At the beginning of August, the Department for Education (DfE) published their initial “Statutory Guidance for the Development of a Local Skills Improvement Plan” (LSIP). There is clearly a lot that the Government needs to do to promote the plans and recommendations from the Sussex LSIP to introduce improvements for our educational agencies. However, it is encouraging that the extensive work that has been carried out through the Sussex Chamber of Commerce has involved a range of businesses and educational organisations and is still moving very effectively. It is fantastic that the Colleges and Universities in Sussex and the Councils have been playing a key part in these discussions. Along with Sussex Chamber, a range of local Chamber of Commerce’s have worked very hard to connect with their local businesses. The Sussex LSIP organisation started in last October and in January the DfE published a document called “Skills for Jobs: Lifelong Learning for Opportunity and Growth” which was introduced by Gavin Williamson who was then the Minister and after he had written his comments, the first words in the document were
This White Paper sets out how we will reform further education so it supports people to get the skills our economy needs throughout their lives, wherever they live in the country. Focusing post-16 skills on this core mission will increase productivity, support growth industries, and give individuals opportunities to progress in their careers. We will deliver this focus on jobs and growth by putting employers at the heart of the system so that education and training leads to jobs that can improve productivity and fill skills gaps.
By January the Sussex LSIP agency had already contacted many of our local organisations and they had carried out a lot of the initial work. Indeed a few days later in the House of Commons the MP for Hastings and Rye, Sally-Ann Hart was speaking in a discussion under the headline of “Education (Careers Guidance in Schools) Bill” and as part of a longer statement she stated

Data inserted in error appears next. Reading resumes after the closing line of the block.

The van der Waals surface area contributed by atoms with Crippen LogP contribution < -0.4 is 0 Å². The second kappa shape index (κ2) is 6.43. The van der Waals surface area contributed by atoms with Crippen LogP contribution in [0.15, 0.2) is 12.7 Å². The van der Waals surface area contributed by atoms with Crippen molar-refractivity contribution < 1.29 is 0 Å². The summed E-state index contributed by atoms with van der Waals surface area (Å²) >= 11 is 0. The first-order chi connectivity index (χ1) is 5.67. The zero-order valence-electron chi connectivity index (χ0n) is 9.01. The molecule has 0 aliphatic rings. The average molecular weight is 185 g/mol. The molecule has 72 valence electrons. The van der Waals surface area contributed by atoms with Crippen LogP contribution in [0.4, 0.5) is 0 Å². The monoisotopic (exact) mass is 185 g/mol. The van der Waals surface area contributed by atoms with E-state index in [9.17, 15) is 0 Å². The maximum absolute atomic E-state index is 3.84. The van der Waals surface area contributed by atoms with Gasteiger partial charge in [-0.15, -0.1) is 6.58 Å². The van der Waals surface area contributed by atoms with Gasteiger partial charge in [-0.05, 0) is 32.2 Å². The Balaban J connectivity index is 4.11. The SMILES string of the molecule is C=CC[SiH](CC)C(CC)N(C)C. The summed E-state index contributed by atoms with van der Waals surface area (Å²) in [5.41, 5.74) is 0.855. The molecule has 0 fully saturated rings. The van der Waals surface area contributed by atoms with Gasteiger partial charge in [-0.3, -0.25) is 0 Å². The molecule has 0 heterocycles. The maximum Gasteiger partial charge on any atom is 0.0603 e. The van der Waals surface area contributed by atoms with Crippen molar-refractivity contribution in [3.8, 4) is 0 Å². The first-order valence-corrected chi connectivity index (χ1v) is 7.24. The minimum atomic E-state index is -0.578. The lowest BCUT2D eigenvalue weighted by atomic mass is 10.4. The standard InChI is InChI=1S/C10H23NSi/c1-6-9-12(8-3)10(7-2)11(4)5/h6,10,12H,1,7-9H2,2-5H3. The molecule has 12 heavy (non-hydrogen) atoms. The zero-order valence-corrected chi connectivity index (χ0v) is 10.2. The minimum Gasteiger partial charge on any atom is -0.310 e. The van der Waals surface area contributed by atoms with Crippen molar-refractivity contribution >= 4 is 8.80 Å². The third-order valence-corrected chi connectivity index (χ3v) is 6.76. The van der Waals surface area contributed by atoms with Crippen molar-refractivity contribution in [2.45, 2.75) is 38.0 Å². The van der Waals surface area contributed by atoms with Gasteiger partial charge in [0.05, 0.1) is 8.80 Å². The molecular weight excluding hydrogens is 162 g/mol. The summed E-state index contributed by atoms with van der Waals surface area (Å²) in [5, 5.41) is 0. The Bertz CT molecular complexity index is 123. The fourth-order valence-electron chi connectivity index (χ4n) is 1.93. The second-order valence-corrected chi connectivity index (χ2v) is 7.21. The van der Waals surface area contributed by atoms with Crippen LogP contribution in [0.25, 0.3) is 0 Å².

I am delighted that East Sussex College in Hastings was part of the successful Sussex-wide application under the skills accelerator programme for a joint local skills improvement plan and strategic development fund pilot. I have been listening in to some of the LSIP virtual meetings to go through the various areas, including manufacturing and engineering, and it is fascinating to see the research and evidence that they have built up.
It was very encouraging that she spoke about that issue in Parliament and it is rather disappointing that our other Sussex MPs have not yet referred to the LSIP work that is being carried out in their constituencies. Earlier on two of our local MPs were Ministers in the DfE agency but they are no longer in that Department. However, the Chamber of Commerce has connected with all of the Sussex MPs on several occasions since they began to do the LSIP work and it would be fantastic if some of the other MPs would be willing to speak about it when Parliament reopens in September. Just before Parliament closed down this Summer an MP asked a question and Andrea Jenkyns, a DfE Minister stated
The introduction of the new Local Skills Improvement Plans (LSIP) will forge closer and more dynamic relationships between employers and colleges as they work together to meet an area’s technical skills needs. The eight LSIP Trailblazers engaged a range of employers and skills providers, helping to forge relationships and networks that had not previously existed. We are making good progress on the next stage of rolling out LSIP across the country, and we expect to designate the first tranche of employer representative bodies to lead on the development of the plans in the early autumn. The rollout of LSIP will build on the excellent provider and employer collaboration that has been built upon through apprenticeships, T Levels and our other skills reforms.
Her reference to the eight trailblazers implied the work by the Sussex group although of course there are now many more areas that have adopted this very important issue for their location. A couple of weeks after she made her statement in Parliament, her department published the most recent document and the beginning of their introduction was related to the January document with
The Skills for Jobs White Paper set out an ambitious plan to put employers more firmly at the heart of the skills system to help ensure businesses and people have the skills they need to thrive and progress. LSIPs are a key part of achieving this aim.
It is vital that along with asking our local MPs to promote the Sussex LSIP that the Government must endorse our proposals and that we will see a significant growth in the educational setting here in our area.